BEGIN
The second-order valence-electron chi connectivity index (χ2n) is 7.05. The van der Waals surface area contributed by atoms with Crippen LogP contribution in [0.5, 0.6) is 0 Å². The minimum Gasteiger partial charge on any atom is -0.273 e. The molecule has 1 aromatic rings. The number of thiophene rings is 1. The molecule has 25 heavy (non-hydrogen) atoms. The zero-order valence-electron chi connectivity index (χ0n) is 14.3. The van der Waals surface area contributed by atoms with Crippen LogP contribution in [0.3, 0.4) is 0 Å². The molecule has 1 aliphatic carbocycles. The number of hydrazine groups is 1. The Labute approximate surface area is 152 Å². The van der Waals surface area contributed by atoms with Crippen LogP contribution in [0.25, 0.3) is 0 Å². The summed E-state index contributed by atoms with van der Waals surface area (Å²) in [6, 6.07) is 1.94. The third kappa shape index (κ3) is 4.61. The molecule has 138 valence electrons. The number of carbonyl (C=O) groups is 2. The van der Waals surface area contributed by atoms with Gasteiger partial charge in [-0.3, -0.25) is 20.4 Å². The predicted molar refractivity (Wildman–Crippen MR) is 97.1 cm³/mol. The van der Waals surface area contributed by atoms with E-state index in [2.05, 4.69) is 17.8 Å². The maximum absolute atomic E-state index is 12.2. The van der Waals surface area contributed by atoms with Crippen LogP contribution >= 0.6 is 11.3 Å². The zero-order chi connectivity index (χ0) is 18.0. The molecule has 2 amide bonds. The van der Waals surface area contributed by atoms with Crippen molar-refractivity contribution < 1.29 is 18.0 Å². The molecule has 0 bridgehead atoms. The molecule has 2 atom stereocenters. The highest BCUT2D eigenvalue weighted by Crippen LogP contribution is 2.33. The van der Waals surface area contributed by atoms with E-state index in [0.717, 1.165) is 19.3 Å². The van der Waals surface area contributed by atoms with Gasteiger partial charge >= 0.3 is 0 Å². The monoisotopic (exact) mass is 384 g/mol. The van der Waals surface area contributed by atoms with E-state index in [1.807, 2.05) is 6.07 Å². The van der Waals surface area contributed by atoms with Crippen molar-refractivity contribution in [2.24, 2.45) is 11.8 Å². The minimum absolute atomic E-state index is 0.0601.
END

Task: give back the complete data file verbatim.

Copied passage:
The second-order valence-electron chi connectivity index (χ2n) is 7.05. The van der Waals surface area contributed by atoms with Crippen LogP contribution in [0.5, 0.6) is 0 Å². The minimum Gasteiger partial charge on any atom is -0.273 e. The molecule has 1 aromatic rings. The number of thiophene rings is 1. The molecule has 25 heavy (non-hydrogen) atoms. The zero-order valence-electron chi connectivity index (χ0n) is 14.3. The van der Waals surface area contributed by atoms with Crippen LogP contribution in [0.3, 0.4) is 0 Å². The molecule has 1 aliphatic carbocycles. The number of hydrazine groups is 1. The Labute approximate surface area is 152 Å². The van der Waals surface area contributed by atoms with Crippen LogP contribution in [0.25, 0.3) is 0 Å². The summed E-state index contributed by atoms with van der Waals surface area (Å²) in [6, 6.07) is 1.94. The third kappa shape index (κ3) is 4.61. The molecule has 138 valence electrons. The number of carbonyl (C=O) groups is 2. The van der Waals surface area contributed by atoms with Gasteiger partial charge in [-0.3, -0.25) is 20.4 Å². The predicted molar refractivity (Wildman–Crippen MR) is 97.1 cm³/mol. The van der Waals surface area contributed by atoms with E-state index in [2.05, 4.69) is 17.8 Å². The maximum absolute atomic E-state index is 12.2. The van der Waals surface area contributed by atoms with Crippen LogP contribution >= 0.6 is 11.3 Å². The zero-order chi connectivity index (χ0) is 18.0. The molecule has 2 amide bonds. The van der Waals surface area contributed by atoms with Crippen molar-refractivity contribution < 1.29 is 18.0 Å². The molecule has 0 bridgehead atoms. The molecule has 2 atom stereocenters. The highest BCUT2D eigenvalue weighted by Crippen LogP contribution is 2.33. The van der Waals surface area contributed by atoms with E-state index in [0.717, 1.165) is 19.3 Å². The van der Waals surface area contributed by atoms with Gasteiger partial charge >= 0.3 is 0 Å². The monoisotopic (exact) mass is 384 g/mol. The van der Waals surface area contributed by atoms with E-state index in [1.807, 2.05) is 6.07 Å². The van der Waals surface area contributed by atoms with Crippen molar-refractivity contribution in [2.24, 2.45) is 11.8 Å². The minimum absolute atomic E-state index is 0.0601.